Paul Gaston at the Organic School Centennial, 2007
Paul Gaston is about so much more than Fairhope that I must introduce him to you. Sure, he was born and raised there, and his grandfather founded the town in 1894, but he went on to become an eminent scholar, professor, and leader of the Civil Rights Movement in the state of Virginia.
It's possible I write too much about Fairhope here, and should leave that to my blog Finding Fair Hope. But I just read Paul's book Coming of Age in Utopia and I can't say enough about it in enough places. I knew his family, (his mother taught me to type in the School of Organic Education), but by then Paul was already off in the larger world, achieving and working to change things in the South. I didn't get to know the man until about eight years ago when he was on one of his visits to Fairhope. I've given parties for him and his wife, heard more and more Fairhope stories from him every time we meet--and enjoyed his company always. He is my favorite lecturer--I've heard him speak a lot of times, and I've read most of his books.
Paul was a teacher of Southern History at the University of Virginia. He's retired now and has been working on his memoir for years. At last it's published, and you can read my review of it on the link provided above (just click on the blue letters that spell "Finding Fair Hope"). It includes a section about growing up in Fairhope, but its best stories are about his work at U Va. It has so many anecdotes, about his high school girl friends, his days at Swarthmore and in the Army, his courtship of the beautiful Mary, his nine-year-old son meeting Martin Luther King, his experience with the first sit-in in Charlottesville, and his commitment to opening the minds of tradition-bound Southerners who attended his classes.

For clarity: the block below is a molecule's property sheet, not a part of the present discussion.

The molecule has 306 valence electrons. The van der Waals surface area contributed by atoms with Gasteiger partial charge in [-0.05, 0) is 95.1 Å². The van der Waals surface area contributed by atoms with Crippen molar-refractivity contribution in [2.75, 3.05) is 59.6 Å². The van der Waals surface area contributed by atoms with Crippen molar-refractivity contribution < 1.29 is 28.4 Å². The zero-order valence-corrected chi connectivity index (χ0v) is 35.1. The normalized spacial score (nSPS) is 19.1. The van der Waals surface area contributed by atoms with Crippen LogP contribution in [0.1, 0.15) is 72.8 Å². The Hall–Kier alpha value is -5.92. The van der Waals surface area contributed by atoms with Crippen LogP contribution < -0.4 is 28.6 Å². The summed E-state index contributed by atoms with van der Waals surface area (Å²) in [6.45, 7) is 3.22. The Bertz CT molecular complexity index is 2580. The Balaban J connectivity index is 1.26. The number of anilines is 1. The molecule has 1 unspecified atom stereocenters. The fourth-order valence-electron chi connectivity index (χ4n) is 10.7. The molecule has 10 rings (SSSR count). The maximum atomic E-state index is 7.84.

He has lived an admirable life, and he is a man worthy of more books. I have no doubt that he'll produce a few himself. In the meantime, he has written one of the most interesting autobiographical works you'll find.